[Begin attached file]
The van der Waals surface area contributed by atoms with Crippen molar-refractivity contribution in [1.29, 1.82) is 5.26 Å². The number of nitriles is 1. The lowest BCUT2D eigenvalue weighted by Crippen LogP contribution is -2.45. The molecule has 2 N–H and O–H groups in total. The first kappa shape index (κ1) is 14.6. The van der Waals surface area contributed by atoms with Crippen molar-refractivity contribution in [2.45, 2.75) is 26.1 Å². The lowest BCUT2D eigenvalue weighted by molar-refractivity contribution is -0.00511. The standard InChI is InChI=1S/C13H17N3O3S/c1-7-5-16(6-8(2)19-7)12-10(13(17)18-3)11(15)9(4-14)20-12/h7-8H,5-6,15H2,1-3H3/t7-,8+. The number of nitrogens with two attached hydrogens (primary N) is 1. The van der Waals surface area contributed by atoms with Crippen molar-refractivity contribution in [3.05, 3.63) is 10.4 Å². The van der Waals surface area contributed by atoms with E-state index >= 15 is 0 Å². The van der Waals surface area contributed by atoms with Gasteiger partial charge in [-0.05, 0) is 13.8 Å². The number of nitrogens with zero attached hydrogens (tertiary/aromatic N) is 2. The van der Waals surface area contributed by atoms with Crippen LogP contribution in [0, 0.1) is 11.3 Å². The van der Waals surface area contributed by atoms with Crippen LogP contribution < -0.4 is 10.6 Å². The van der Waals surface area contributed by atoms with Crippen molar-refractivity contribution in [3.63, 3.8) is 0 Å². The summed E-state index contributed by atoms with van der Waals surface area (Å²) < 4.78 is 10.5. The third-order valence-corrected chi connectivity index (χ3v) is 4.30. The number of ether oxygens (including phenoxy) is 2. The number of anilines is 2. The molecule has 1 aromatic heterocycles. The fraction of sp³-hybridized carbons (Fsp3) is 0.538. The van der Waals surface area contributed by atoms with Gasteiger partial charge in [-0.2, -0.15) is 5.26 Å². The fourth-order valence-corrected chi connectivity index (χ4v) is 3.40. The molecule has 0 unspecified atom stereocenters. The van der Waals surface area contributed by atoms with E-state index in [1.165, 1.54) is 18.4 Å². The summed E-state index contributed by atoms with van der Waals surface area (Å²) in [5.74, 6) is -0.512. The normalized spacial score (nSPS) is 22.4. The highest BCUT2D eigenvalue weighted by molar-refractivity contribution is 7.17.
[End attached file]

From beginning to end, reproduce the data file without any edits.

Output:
The van der Waals surface area contributed by atoms with Crippen molar-refractivity contribution in [1.29, 1.82) is 5.26 Å². The number of nitriles is 1. The lowest BCUT2D eigenvalue weighted by Crippen LogP contribution is -2.45. The molecule has 2 N–H and O–H groups in total. The first kappa shape index (κ1) is 14.6. The van der Waals surface area contributed by atoms with Crippen molar-refractivity contribution in [2.45, 2.75) is 26.1 Å². The lowest BCUT2D eigenvalue weighted by molar-refractivity contribution is -0.00511. The standard InChI is InChI=1S/C13H17N3O3S/c1-7-5-16(6-8(2)19-7)12-10(13(17)18-3)11(15)9(4-14)20-12/h7-8H,5-6,15H2,1-3H3/t7-,8+. The number of nitrogens with two attached hydrogens (primary N) is 1. The van der Waals surface area contributed by atoms with Crippen molar-refractivity contribution in [3.05, 3.63) is 10.4 Å². The van der Waals surface area contributed by atoms with E-state index >= 15 is 0 Å². The van der Waals surface area contributed by atoms with Gasteiger partial charge in [-0.05, 0) is 13.8 Å². The number of nitrogens with zero attached hydrogens (tertiary/aromatic N) is 2. The van der Waals surface area contributed by atoms with Crippen LogP contribution in [0, 0.1) is 11.3 Å². The van der Waals surface area contributed by atoms with Crippen LogP contribution < -0.4 is 10.6 Å². The van der Waals surface area contributed by atoms with Crippen molar-refractivity contribution in [3.63, 3.8) is 0 Å². The summed E-state index contributed by atoms with van der Waals surface area (Å²) < 4.78 is 10.5. The third-order valence-corrected chi connectivity index (χ3v) is 4.30. The number of ether oxygens (including phenoxy) is 2. The number of anilines is 2. The molecule has 1 aromatic heterocycles. The fraction of sp³-hybridized carbons (Fsp3) is 0.538. The van der Waals surface area contributed by atoms with Gasteiger partial charge in [-0.2, -0.15) is 5.26 Å². The fourth-order valence-corrected chi connectivity index (χ4v) is 3.40. The molecule has 0 unspecified atom stereocenters. The van der Waals surface area contributed by atoms with E-state index in [1.165, 1.54) is 18.4 Å². The summed E-state index contributed by atoms with van der Waals surface area (Å²) in [5.74, 6) is -0.512. The normalized spacial score (nSPS) is 22.4. The highest BCUT2D eigenvalue weighted by molar-refractivity contribution is 7.17.